The Cariboo Goldfield, like the California Goldfield, manifests two styles of mineralization: 1) primary lode gold deposits, and 2) secondary placer deposits.
In plan, the zone of lode deposits trends linearly about 6 km in a northwest–southeast direction, within an inverted boot-shaped cluster of placer deposits having a surface area of about 250 km.
Accepted as revised January, 2009 SUMMARY The discovery of placer gold deposits in the Cariboo in 1860, and the immediate realization of their importance, were directly responsible for the establishment of the Province of British Columbia, allowing Canada to expand from ‘Sea to Shining Sea.’ Later, in the early 1930s, the new lode gold mines helped rescue the province from bankruptcy during the Great Depression.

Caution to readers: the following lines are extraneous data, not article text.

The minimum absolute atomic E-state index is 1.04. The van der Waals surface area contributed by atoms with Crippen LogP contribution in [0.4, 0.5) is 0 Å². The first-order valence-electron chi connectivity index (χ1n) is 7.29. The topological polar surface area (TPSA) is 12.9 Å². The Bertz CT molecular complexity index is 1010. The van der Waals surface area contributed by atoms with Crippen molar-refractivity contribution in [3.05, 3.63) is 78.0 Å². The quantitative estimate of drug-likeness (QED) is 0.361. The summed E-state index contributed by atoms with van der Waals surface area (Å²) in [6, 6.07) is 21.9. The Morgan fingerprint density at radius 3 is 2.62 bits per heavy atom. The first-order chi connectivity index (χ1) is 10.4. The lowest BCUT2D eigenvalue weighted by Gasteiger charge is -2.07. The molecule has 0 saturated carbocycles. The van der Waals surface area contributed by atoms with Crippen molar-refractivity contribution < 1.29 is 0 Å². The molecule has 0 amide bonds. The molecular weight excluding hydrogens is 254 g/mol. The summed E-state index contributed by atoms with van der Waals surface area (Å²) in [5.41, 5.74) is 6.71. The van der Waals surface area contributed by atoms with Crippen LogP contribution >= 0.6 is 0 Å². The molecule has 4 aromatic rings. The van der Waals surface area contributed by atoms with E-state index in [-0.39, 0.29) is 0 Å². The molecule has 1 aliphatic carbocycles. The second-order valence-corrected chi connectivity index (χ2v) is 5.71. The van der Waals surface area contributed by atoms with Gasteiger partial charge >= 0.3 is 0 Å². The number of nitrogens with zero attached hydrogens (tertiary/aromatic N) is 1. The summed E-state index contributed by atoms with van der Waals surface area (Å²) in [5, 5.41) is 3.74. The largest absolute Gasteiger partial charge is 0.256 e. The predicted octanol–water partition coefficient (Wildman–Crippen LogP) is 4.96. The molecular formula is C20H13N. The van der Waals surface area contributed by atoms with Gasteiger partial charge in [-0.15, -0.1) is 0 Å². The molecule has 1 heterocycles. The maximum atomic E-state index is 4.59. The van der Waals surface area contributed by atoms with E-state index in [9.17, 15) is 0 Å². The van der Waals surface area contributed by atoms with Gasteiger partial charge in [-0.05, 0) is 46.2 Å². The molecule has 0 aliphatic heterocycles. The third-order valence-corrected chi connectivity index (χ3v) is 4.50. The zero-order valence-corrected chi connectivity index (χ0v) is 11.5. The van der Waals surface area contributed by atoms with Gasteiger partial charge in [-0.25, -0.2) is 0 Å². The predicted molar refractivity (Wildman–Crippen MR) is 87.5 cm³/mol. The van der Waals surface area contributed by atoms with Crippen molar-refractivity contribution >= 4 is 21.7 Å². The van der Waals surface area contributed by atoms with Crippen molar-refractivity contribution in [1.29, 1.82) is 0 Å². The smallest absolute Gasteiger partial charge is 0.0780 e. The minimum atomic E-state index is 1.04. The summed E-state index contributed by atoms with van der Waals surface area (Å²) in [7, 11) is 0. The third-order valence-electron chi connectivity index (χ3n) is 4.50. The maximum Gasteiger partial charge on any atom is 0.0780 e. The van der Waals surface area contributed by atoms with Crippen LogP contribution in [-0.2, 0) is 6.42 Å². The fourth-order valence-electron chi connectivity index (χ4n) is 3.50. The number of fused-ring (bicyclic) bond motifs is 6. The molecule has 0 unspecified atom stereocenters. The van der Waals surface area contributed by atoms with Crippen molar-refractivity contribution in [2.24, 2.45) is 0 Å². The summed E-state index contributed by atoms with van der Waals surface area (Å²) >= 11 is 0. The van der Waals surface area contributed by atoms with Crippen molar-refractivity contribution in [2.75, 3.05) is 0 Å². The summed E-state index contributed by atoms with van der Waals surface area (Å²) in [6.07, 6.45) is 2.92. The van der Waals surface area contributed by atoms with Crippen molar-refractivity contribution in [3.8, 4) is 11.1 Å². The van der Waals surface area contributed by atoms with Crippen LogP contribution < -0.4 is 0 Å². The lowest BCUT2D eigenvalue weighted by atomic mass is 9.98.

The Cariboo Goldfield is one of the longest continuously productive mining camps in Canada (nearly 150 years).
In spite of provincial government assistance by providing milling and roasting facilities to process the lode deposits, the technology of the day was inadequate to make the deposits economic.